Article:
Tyson Fury’s battles with mental health are well-documented but his father believes they began when his son was just 10-years-old.
Fury’s second spell in boxing continues on February 22 when he faces WBC heavyweight world champion Deontay Wilder in a rematch of their December 2018 epic draw.
The 31-year-old had a near three-year hiatus out of the ring when those issues reared again following his brilliant victory over Wladimir Klitchsko to win the WBA, IBF, WBO, IBO in November 2015.
Fury has overcome addictions to alcohol and cocaine and lost the weight gained since then to turn around his fortunes.
And speaking about his son, John Fury has revealed that battles with mental health run in the family.
‘I noticed when he was 10, 11, 12 he would be happy one minute then he would be sad,’ he told ITV’s Good Morning Britain. ‘He had big mood swings.
‘I’ve lived with it all my life, but I always find something to occupy my mind. My dad had big problems with his mental health, he was medicated all his life.’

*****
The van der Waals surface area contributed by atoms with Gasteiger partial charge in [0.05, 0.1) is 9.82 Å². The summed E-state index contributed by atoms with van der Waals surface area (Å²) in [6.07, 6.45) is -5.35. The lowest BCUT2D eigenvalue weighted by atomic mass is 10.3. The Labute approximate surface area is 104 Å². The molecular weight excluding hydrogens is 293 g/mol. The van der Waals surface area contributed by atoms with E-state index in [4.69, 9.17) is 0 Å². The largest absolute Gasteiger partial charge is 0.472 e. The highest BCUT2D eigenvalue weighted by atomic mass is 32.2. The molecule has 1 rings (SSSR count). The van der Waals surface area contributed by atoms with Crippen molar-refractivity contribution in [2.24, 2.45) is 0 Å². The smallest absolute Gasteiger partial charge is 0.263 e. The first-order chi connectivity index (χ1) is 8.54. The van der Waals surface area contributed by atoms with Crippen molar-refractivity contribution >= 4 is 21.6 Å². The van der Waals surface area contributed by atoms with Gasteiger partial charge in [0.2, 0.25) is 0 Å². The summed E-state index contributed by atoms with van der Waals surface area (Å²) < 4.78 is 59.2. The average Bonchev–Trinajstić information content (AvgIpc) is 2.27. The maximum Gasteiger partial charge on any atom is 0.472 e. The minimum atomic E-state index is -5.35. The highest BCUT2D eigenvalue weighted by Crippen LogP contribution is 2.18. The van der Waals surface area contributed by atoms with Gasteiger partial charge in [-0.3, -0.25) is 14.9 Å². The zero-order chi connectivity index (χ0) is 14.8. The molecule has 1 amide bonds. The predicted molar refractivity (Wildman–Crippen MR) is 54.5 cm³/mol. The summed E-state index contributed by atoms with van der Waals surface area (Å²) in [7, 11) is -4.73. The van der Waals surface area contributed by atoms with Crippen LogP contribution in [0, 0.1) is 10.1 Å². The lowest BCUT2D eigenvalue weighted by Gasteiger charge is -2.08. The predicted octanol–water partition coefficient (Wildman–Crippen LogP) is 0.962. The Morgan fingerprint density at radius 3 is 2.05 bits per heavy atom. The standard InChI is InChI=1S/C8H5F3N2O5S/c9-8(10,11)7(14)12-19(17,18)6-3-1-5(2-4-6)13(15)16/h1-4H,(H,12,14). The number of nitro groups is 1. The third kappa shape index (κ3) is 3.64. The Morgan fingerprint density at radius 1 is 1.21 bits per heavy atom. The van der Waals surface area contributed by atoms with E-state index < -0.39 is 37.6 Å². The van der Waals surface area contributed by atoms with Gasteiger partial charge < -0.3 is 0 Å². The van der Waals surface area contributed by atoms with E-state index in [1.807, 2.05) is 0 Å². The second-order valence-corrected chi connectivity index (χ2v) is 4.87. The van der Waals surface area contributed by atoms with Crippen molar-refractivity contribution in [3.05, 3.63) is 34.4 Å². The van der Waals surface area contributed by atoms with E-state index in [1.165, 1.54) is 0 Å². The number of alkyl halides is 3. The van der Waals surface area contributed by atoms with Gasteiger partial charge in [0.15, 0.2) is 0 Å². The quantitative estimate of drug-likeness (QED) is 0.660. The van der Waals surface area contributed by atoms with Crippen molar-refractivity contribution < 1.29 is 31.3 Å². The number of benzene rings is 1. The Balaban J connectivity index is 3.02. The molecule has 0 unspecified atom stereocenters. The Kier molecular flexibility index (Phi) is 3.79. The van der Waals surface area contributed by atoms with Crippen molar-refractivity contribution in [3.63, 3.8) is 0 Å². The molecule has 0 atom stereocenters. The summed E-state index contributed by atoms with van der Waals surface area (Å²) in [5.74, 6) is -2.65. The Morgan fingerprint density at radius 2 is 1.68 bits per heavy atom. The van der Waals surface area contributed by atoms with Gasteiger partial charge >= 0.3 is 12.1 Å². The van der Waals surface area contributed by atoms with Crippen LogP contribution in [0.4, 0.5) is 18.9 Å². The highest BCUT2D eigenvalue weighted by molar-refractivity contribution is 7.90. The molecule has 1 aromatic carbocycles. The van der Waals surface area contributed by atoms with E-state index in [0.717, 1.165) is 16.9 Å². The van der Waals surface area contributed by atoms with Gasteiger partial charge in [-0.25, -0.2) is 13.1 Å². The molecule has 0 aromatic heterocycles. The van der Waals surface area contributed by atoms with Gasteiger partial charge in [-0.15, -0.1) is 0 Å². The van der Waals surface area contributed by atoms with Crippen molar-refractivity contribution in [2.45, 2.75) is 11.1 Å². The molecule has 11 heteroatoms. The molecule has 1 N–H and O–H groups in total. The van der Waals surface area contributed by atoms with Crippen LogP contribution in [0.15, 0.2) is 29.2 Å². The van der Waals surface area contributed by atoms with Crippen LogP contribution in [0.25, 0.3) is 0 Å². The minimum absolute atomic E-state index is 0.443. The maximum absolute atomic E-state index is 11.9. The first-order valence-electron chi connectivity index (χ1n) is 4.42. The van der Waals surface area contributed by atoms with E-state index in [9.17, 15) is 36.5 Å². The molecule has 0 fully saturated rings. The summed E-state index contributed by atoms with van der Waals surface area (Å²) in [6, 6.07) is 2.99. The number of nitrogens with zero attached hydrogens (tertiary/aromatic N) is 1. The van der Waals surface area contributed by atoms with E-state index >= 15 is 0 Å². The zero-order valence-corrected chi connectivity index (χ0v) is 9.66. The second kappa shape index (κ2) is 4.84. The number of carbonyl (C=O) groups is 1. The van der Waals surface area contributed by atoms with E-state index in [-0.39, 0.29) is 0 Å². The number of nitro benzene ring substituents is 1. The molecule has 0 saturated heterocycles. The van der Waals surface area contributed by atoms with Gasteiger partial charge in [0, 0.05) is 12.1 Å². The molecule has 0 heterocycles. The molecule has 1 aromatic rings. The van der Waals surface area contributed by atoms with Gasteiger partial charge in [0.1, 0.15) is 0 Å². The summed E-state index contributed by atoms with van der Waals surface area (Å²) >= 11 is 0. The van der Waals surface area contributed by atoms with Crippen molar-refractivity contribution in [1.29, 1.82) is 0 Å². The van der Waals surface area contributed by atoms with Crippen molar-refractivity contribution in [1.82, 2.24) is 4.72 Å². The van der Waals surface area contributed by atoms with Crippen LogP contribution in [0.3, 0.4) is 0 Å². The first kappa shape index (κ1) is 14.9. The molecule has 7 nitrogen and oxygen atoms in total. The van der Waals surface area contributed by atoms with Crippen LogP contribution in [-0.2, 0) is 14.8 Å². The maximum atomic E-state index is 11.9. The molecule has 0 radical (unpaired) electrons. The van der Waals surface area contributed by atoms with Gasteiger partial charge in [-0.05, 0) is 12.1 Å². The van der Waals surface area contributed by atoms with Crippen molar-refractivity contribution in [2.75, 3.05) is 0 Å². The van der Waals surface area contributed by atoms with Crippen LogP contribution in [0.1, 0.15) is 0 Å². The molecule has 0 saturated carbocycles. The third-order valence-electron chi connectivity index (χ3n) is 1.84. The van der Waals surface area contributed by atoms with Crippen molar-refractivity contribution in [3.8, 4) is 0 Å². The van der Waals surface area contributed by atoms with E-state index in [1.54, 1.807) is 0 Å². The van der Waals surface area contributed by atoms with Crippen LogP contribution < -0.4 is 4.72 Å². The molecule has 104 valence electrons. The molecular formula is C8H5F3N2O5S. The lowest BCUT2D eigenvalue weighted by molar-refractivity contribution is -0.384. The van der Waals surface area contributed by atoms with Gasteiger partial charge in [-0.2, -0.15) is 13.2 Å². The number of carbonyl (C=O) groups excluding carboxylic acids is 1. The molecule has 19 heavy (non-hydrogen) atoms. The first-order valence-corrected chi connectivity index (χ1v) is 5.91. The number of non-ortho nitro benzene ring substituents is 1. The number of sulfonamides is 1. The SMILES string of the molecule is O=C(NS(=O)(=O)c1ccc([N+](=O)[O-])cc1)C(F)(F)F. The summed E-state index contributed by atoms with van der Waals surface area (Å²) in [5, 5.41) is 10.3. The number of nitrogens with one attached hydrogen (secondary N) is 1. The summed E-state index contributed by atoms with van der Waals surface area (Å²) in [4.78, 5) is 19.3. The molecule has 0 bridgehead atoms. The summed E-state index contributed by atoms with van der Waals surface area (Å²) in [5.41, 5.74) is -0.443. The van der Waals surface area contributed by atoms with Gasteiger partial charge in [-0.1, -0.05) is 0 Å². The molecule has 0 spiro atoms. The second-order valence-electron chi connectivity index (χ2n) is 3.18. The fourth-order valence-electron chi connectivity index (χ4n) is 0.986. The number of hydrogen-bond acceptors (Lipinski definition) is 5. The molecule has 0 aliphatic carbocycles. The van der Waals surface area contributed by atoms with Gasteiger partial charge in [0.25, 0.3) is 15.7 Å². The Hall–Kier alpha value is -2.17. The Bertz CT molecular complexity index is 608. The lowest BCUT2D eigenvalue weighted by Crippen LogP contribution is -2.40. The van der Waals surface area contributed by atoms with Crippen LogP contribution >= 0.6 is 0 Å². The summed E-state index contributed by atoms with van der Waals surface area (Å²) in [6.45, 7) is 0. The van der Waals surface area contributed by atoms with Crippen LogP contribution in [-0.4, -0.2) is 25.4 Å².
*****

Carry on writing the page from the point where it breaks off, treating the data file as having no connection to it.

Going into next weekend’s bout with Wilder at the MGM Grand Garden Arena in Las Vegas, Fury is yet to taste defeat – having won 29 of his previous 30 fights and drawing the other against the American.
But despite the ‘Gypsy King’ being one of the best heavyweights at present, his father has revealed that it took him a while to get interested in the sport as a child.
‘In the early years he was a poorly child who didn’t show much interest in boxing,’ he said.
‘I used to get my gloves on and mess around with the children but he was overweight, plump, shy, he was an inward kind of baby.
‘But when he got to eight, nine or 10 I realised he wanted to do it passionately.’